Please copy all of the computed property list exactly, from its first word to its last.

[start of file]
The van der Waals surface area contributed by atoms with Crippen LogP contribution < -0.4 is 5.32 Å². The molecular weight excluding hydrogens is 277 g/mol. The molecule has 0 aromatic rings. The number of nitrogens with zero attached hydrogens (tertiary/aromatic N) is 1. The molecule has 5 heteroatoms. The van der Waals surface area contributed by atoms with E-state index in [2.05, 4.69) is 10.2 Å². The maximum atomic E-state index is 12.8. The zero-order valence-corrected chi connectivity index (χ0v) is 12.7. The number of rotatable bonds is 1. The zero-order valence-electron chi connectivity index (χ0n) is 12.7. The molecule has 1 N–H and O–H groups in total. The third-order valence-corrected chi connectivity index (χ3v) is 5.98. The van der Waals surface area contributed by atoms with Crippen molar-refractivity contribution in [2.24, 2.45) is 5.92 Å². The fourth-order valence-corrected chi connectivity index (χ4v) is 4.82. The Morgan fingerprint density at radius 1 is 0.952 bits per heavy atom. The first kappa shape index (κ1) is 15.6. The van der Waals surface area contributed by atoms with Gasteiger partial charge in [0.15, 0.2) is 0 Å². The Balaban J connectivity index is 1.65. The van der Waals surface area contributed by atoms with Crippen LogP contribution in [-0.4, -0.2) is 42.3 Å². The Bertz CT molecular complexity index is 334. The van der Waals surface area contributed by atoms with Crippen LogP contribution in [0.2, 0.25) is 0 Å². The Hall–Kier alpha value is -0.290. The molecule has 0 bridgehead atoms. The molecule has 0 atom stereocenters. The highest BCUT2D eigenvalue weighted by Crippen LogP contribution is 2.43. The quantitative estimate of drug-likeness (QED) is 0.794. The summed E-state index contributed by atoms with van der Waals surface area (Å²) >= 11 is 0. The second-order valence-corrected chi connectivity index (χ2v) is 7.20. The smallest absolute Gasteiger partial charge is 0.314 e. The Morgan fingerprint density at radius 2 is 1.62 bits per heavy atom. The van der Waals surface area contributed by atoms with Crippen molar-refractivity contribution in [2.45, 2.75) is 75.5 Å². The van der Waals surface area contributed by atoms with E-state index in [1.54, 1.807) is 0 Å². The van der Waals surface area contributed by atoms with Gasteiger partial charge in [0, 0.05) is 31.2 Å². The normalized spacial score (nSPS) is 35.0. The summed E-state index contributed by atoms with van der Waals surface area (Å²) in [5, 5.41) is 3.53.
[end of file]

The van der Waals surface area contributed by atoms with Crippen LogP contribution < -0.4 is 5.32 Å². The molecular weight excluding hydrogens is 277 g/mol. The molecule has 0 aromatic rings. The number of nitrogens with zero attached hydrogens (tertiary/aromatic N) is 1. The molecule has 5 heteroatoms. The van der Waals surface area contributed by atoms with E-state index in [2.05, 4.69) is 10.2 Å². The maximum atomic E-state index is 12.8. The zero-order valence-corrected chi connectivity index (χ0v) is 12.7. The number of rotatable bonds is 1. The zero-order valence-electron chi connectivity index (χ0n) is 12.7. The molecule has 1 N–H and O–H groups in total. The third-order valence-corrected chi connectivity index (χ3v) is 5.98. The van der Waals surface area contributed by atoms with Crippen molar-refractivity contribution in [2.24, 2.45) is 5.92 Å². The fourth-order valence-corrected chi connectivity index (χ4v) is 4.82. The Morgan fingerprint density at radius 1 is 0.952 bits per heavy atom. The first kappa shape index (κ1) is 15.6. The van der Waals surface area contributed by atoms with Gasteiger partial charge in [0.15, 0.2) is 0 Å². The Balaban J connectivity index is 1.65. The van der Waals surface area contributed by atoms with Crippen LogP contribution in [-0.4, -0.2) is 42.3 Å². The Bertz CT molecular complexity index is 334. The van der Waals surface area contributed by atoms with Crippen LogP contribution in [0.2, 0.25) is 0 Å². The Hall–Kier alpha value is -0.290. The molecule has 0 bridgehead atoms. The molecule has 0 atom stereocenters. The highest BCUT2D eigenvalue weighted by Crippen LogP contribution is 2.43. The quantitative estimate of drug-likeness (QED) is 0.794. The summed E-state index contributed by atoms with van der Waals surface area (Å²) >= 11 is 0. The second-order valence-corrected chi connectivity index (χ2v) is 7.20. The smallest absolute Gasteiger partial charge is 0.314 e. The Morgan fingerprint density at radius 2 is 1.62 bits per heavy atom. The van der Waals surface area contributed by atoms with Crippen molar-refractivity contribution in [2.45, 2.75) is 75.5 Å². The van der Waals surface area contributed by atoms with E-state index in [1.54, 1.807) is 0 Å². The van der Waals surface area contributed by atoms with Gasteiger partial charge in [0, 0.05) is 31.2 Å². The normalized spacial score (nSPS) is 35.0. The summed E-state index contributed by atoms with van der Waals surface area (Å²) in [5, 5.41) is 3.53.